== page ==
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  1. #1
    Winwin2011 is offline Senior Member
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    Why do we call a.e.i.o.u as vowel?

    A child asked me the following questions:

    1. Why do we call a.e.i.o.u as vowels?
    2. Why do we call the others as consonants?

    Could anybody help, please?

    Thanks.
    Last edited by Winwin2011; 25-Jun-2012 at 18:58.

  2. #2
    SoothingDave is offline VIP Member
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    Re: Why do we call a.e.i.o.u as vowel?

    Why do we call the brown things with leaves on them "trees"?

    Because that is the name we use in English.

    Now, if you want to know what the difference is between vowels and consonants, then consider that you must move your lips or tongue to form consonants, but not vowels.

  3. #3
    5jj's Avatar
    5jj is offline VIP Member
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    Re: Why do we call a.e.i.o.u as vowel?

    Quote Originally Posted by SoothingDave View Post
    Now, if you want to know what the difference is between vowels and consonants, then consider that you must move your lips or tongue to form consonants, but not vowels.
    I don't agree. Both lips and tongue are important in the formation of vowels. The key difference between vowels and most consonants is that the passage of air from the lungs is not restricted in any way in the production of vowels.

    Incidentally, the word ‘vowel’ comes from the same root as ‘vocal’ – vowel sounds are made only with the voice. ‘Consonant’ comes from words meaning ‘with-sounding’. Most consonants (voiceless fricatives are an exception) cannot be pronounced without an accompanying vowel sound.
    Last edited by 5jj; 25-Jun-2012 at 19:06. Reason: note added

  4. #4
    Winwin2011 is offline Senior Member
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    Re: Why do we call a.e.i.o.u as vowel?

    Quote Originally Posted by 5jj View Post
    I don't agree. Both lips and tongue are important in the formation of vowels. The key difference between vowels and most consonants is that the passage of air from the lungs is not restricted in any way in the production of vowels.

    Incidentally, the word ‘vowel’ comes from the same root as ‘vocal’ – vowel sounds are made only with the voice. ‘Consonant’ comes from words meaning ‘with-sounding’. Most consonants (voiceless fricatives are an exception) cannot be pronounced without an accompanying vowel sound.
    Thanks,5jj.

    The child told me that he noticed every word must have a vowel in it. Is he right?

  5. #5
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    Re: Why do we call a.e.i.o.u as vowel?

    Quote Originally Posted by Winwin2011 View Post
    The A child told me that he noticed every word must have a vowel in it. Is he right?
    Very nearly. Personally, I'd accept hmm, hmph, sh, psst, and the sounds often represented by the spellings tsk and tut as words. Non of these has a vowel sound.

  6. #6
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    Re: Why do we call a.e.i.o.u as vowel?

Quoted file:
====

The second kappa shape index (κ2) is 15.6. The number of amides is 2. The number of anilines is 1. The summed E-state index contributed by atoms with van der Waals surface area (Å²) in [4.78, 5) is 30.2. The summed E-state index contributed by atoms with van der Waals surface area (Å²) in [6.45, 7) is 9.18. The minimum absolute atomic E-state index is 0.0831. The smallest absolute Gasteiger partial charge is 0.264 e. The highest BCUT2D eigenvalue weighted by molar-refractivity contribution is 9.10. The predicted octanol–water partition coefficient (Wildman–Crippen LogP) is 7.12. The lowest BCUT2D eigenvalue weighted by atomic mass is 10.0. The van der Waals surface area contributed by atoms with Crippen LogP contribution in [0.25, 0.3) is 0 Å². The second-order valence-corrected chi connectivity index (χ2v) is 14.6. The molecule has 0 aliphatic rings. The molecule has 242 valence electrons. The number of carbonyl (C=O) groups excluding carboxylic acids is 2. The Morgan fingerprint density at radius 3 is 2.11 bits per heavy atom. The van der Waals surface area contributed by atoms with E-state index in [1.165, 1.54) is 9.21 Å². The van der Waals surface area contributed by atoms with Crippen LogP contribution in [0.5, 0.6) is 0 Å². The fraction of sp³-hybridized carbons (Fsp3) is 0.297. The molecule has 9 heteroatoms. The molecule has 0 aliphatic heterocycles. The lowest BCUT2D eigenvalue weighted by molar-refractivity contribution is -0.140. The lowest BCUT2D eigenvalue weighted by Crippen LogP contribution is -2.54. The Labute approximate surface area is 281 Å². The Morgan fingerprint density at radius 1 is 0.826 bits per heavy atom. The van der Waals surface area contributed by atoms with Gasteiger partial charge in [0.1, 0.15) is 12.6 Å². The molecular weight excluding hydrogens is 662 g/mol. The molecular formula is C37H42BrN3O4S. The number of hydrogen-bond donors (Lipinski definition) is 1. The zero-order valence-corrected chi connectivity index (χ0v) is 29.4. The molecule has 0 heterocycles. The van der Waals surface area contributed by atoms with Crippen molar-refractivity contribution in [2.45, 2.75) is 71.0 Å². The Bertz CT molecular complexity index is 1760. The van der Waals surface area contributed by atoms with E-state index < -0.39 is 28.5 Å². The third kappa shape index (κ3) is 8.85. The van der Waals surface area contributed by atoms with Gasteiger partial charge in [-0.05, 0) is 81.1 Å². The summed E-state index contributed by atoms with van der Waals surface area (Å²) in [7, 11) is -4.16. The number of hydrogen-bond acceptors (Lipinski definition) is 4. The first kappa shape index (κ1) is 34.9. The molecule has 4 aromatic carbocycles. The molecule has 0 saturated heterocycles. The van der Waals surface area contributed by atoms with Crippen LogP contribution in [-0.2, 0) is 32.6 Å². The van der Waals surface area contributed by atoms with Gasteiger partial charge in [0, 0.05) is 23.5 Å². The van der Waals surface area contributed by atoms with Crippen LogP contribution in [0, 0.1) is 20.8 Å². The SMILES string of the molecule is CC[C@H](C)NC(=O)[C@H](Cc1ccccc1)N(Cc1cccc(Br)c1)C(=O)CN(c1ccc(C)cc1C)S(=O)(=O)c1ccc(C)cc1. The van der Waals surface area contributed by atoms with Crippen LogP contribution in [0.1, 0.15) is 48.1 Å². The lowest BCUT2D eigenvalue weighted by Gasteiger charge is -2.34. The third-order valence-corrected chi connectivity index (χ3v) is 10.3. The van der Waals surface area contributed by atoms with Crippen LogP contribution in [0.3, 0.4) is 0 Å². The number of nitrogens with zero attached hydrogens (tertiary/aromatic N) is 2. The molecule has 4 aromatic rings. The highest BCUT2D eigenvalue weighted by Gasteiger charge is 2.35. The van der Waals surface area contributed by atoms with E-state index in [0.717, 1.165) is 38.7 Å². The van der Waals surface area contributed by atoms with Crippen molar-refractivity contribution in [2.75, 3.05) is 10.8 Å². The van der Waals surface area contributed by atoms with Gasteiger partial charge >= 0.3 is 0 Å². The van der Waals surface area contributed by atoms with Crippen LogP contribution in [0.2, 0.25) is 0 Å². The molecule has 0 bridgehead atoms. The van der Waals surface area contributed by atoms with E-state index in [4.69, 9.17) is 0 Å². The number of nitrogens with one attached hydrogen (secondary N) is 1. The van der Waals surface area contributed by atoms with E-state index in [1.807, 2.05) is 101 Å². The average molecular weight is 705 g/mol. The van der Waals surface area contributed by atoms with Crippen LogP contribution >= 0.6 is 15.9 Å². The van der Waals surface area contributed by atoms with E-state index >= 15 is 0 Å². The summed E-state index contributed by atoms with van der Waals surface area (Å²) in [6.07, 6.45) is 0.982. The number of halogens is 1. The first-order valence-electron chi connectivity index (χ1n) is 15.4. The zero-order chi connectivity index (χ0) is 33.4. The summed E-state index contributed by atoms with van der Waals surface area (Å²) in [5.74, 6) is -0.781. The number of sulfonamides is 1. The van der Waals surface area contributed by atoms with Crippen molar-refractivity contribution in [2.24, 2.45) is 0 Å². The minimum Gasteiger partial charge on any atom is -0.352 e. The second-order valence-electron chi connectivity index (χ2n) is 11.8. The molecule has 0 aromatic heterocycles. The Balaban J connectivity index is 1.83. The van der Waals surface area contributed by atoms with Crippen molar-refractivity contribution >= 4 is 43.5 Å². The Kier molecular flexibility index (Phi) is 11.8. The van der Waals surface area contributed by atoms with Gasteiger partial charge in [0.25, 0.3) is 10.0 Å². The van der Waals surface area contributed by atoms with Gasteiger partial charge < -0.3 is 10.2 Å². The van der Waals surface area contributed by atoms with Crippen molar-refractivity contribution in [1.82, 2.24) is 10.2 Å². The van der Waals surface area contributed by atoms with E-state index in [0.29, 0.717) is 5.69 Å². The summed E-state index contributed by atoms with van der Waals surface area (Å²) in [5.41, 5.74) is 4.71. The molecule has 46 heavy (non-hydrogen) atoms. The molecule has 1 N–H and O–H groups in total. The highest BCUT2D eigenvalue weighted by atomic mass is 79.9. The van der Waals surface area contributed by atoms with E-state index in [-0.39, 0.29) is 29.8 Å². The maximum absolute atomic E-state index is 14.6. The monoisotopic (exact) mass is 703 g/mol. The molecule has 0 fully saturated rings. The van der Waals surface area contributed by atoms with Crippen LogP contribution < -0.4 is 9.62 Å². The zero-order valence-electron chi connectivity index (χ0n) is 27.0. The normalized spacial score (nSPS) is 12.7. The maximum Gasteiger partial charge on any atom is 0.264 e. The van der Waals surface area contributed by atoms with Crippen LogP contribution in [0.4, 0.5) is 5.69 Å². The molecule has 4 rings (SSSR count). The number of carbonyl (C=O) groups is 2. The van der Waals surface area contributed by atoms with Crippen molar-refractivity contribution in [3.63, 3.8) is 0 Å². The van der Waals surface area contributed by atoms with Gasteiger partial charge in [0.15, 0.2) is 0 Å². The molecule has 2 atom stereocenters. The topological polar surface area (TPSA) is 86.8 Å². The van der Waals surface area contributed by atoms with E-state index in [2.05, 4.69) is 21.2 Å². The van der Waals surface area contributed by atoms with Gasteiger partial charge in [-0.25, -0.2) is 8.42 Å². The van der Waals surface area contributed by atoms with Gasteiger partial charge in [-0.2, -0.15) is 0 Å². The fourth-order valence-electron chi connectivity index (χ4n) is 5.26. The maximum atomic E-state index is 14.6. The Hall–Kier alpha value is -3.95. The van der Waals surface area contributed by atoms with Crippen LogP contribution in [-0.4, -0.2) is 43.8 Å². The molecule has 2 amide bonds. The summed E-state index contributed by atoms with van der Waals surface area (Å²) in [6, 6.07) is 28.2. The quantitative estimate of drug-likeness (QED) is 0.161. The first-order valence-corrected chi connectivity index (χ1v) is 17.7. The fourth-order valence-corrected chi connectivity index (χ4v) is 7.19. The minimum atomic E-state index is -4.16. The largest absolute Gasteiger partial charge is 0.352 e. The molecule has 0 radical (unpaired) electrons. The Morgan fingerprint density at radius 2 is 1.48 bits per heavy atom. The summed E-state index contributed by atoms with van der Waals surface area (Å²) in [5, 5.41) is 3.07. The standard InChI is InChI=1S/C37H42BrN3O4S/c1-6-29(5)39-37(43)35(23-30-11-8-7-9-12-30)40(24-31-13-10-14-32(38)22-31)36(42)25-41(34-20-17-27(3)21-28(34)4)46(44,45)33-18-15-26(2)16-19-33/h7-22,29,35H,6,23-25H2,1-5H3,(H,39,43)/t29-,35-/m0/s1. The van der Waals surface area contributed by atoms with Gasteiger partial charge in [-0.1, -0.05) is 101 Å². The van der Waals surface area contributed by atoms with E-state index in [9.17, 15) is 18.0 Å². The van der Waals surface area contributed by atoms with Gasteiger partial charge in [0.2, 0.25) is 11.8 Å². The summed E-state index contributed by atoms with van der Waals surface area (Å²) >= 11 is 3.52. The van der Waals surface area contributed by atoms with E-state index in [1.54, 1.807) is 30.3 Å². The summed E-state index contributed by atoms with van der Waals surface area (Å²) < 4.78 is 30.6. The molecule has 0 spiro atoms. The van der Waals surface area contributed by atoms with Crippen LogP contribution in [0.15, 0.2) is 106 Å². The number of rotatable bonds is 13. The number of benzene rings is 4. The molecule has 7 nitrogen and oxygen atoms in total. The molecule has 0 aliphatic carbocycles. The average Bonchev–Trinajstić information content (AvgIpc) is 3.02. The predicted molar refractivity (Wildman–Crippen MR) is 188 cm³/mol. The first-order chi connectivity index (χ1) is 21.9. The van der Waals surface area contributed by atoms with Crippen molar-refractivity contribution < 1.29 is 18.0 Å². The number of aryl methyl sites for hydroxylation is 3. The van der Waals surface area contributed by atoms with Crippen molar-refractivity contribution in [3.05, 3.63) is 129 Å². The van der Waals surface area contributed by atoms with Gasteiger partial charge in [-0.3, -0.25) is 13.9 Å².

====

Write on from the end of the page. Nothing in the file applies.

To produce vowels the tongue doesn't have to touch anything inside the mouth . I have a book that considers r sound a vowel or semivowel because to produce r the tongue doesn't touch the roof or anything else.

    Not a teacher

  7. #7
    birdeen's call is offline VIP Member
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    Re: Why do we call a.e.i.o.u as vowel?

    Quote Originally Posted by Winwin2011 View Post
    1. Why do we call a.e.i.o.u as vowels?
    2. Why do we call the others as consonants?
    These are not vowel sounds. They are vowel letters. Traditionally, there are five vowel letters in English and twenty-one consonant letters. The vowel letters are

    A E I O U

    and the consonant letters are

    B C D F G H J K L M N P Q R S T V W X Y Z

    As you can see Y is among consonant letters, even though it represents a vowel sound in the word "happy". The trouble with letters and sounds is they are not in a bijective correspondence. One letter can represent many sounds and one sound can be represented by many letters. But as a rule of thumb, vowel letters are used to represent vowel sounds and consonant letters represent consonant sounds. There are very many vowel sounds in English, much more than just five. You can find something about English vowels here. As you can see, they are definitely not A, E, I, O and U. There is an important difference between sounds and letters.

    For words without vowel letters, there is "Mrs." for example. But it does have vowel sounds, two in fact.

    There are words without vowel sounds in my native language, that is "w" and "z", which mean in and from respectively. In most cases, it wouldn't be possible to notice that they are separate words in normal speech. When I say "w kraju" (in the country), I pronounce it ['fkraju], as if the two words were one word. The same goes for "z kraju" (from the country), which is ['skraju].

  8. #8
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    Re: Why do we call a.e.i.o.u as vowel?

    Quote Originally Posted by birdeen's call View Post
    Another new expression for my collection. Thank you.

  9. #9
    birdeen's call is offline VIP Member
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    Re: Why do we call a.e.i.o.u as vowel?

    Quote Originally Posted by 5jj View Post
    Another new expression for my collection. Thank you.
    You're welcome. I though I'd throw it in because I was too lazy to think of another way of saying it shortly. I still don't know if there is one.

  10. #10
    SoothingDave is offline VIP Member
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    Re: Why do we call a.e.i.o.u as vowel?

    "One-to-one correspondence" would probably be how I'd say it.

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